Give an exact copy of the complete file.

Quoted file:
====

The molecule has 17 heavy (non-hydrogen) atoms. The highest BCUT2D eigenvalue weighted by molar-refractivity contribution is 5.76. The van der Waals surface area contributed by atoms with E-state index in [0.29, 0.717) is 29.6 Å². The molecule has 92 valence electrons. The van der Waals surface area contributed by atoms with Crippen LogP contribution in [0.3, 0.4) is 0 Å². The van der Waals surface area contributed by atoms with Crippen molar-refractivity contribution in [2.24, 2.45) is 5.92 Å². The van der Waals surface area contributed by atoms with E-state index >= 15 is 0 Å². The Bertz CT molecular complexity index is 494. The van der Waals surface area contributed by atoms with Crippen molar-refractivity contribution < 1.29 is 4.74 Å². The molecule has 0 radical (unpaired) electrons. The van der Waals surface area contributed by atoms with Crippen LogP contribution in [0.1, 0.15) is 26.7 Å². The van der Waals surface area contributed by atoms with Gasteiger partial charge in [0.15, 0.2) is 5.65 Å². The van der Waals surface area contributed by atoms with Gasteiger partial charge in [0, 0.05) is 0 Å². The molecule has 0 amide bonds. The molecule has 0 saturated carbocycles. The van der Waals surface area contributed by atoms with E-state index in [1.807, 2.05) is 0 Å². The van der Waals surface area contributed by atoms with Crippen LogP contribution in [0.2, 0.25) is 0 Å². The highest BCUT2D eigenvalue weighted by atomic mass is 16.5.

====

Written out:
The molecule has 17 heavy (non-hydrogen) atoms. The highest BCUT2D eigenvalue weighted by molar-refractivity contribution is 5.76. The van der Waals surface area contributed by atoms with E-state index in [0.29, 0.717) is 29.6 Å². The molecule has 92 valence electrons. The van der Waals surface area contributed by atoms with Crippen LogP contribution in [0.3, 0.4) is 0 Å². The van der Waals surface area contributed by atoms with Crippen molar-refractivity contribution in [2.24, 2.45) is 5.92 Å². The van der Waals surface area contributed by atoms with E-state index >= 15 is 0 Å². The Bertz CT molecular complexity index is 494. The van der Waals surface area contributed by atoms with Crippen molar-refractivity contribution < 1.29 is 4.74 Å². The molecule has 0 radical (unpaired) electrons. The van der Waals surface area contributed by atoms with Crippen LogP contribution in [0.1, 0.15) is 26.7 Å². The van der Waals surface area contributed by atoms with Gasteiger partial charge in [0.15, 0.2) is 5.65 Å². The van der Waals surface area contributed by atoms with Gasteiger partial charge in [0, 0.05) is 0 Å². The molecule has 0 amide bonds. The molecule has 0 saturated carbocycles. The van der Waals surface area contributed by atoms with E-state index in [1.807, 2.05) is 0 Å². The van der Waals surface area contributed by atoms with Crippen LogP contribution in [0.2, 0.25) is 0 Å². The highest BCUT2D eigenvalue weighted by atomic mass is 16.5.